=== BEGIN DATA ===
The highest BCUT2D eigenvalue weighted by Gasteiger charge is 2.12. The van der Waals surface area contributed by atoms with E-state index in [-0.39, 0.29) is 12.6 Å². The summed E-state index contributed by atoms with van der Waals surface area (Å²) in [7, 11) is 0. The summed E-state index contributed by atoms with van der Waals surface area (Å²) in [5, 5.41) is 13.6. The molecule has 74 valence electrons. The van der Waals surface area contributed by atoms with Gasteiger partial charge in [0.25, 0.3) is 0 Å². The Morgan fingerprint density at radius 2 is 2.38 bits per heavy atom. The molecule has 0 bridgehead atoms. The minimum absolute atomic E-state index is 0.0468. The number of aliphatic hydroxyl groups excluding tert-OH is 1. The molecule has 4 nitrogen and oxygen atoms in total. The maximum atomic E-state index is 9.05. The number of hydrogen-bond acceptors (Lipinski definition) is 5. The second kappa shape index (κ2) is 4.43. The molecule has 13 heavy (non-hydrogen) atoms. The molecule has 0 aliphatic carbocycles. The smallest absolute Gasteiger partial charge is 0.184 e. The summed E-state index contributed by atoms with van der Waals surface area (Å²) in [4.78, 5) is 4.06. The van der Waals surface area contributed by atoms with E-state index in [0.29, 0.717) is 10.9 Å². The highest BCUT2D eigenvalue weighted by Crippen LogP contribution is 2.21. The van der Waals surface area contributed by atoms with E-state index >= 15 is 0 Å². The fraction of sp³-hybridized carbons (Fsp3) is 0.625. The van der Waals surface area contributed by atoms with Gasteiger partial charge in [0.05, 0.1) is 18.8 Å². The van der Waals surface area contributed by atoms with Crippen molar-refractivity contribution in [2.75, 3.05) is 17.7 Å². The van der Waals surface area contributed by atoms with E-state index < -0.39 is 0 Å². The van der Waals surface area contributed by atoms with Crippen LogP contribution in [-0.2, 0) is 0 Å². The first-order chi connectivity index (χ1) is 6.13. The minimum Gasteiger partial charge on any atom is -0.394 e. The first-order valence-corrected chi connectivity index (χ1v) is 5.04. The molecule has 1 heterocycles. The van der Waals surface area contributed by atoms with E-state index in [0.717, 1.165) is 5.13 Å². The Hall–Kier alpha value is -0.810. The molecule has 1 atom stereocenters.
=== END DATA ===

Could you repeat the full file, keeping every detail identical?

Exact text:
The highest BCUT2D eigenvalue weighted by Gasteiger charge is 2.12. The van der Waals surface area contributed by atoms with E-state index in [-0.39, 0.29) is 12.6 Å². The summed E-state index contributed by atoms with van der Waals surface area (Å²) in [7, 11) is 0. The summed E-state index contributed by atoms with van der Waals surface area (Å²) in [5, 5.41) is 13.6. The molecule has 74 valence electrons. The van der Waals surface area contributed by atoms with Gasteiger partial charge in [0.25, 0.3) is 0 Å². The Morgan fingerprint density at radius 2 is 2.38 bits per heavy atom. The molecule has 0 bridgehead atoms. The minimum absolute atomic E-state index is 0.0468. The number of aliphatic hydroxyl groups excluding tert-OH is 1. The molecule has 4 nitrogen and oxygen atoms in total. The maximum atomic E-state index is 9.05. The number of hydrogen-bond acceptors (Lipinski definition) is 5. The second kappa shape index (κ2) is 4.43. The molecule has 13 heavy (non-hydrogen) atoms. The molecule has 0 aliphatic carbocycles. The smallest absolute Gasteiger partial charge is 0.184 e. The summed E-state index contributed by atoms with van der Waals surface area (Å²) in [4.78, 5) is 4.06. The van der Waals surface area contributed by atoms with E-state index in [0.29, 0.717) is 10.9 Å². The highest BCUT2D eigenvalue weighted by Crippen LogP contribution is 2.21. The van der Waals surface area contributed by atoms with E-state index >= 15 is 0 Å². The fraction of sp³-hybridized carbons (Fsp3) is 0.625. The van der Waals surface area contributed by atoms with Gasteiger partial charge in [0.05, 0.1) is 18.8 Å². The van der Waals surface area contributed by atoms with Crippen molar-refractivity contribution in [2.75, 3.05) is 17.7 Å². The van der Waals surface area contributed by atoms with E-state index < -0.39 is 0 Å². The van der Waals surface area contributed by atoms with Crippen LogP contribution in [-0.2, 0) is 0 Å². The first-order chi connectivity index (χ1) is 6.13. The minimum Gasteiger partial charge on any atom is -0.394 e. The first-order valence-corrected chi connectivity index (χ1v) is 5.04. The molecule has 1 heterocycles. The van der Waals surface area contributed by atoms with E-state index in [0.717, 1.165) is 5.13 Å². The Hall–Kier alpha value is -0.810. The molecule has 1 atom stereocenters.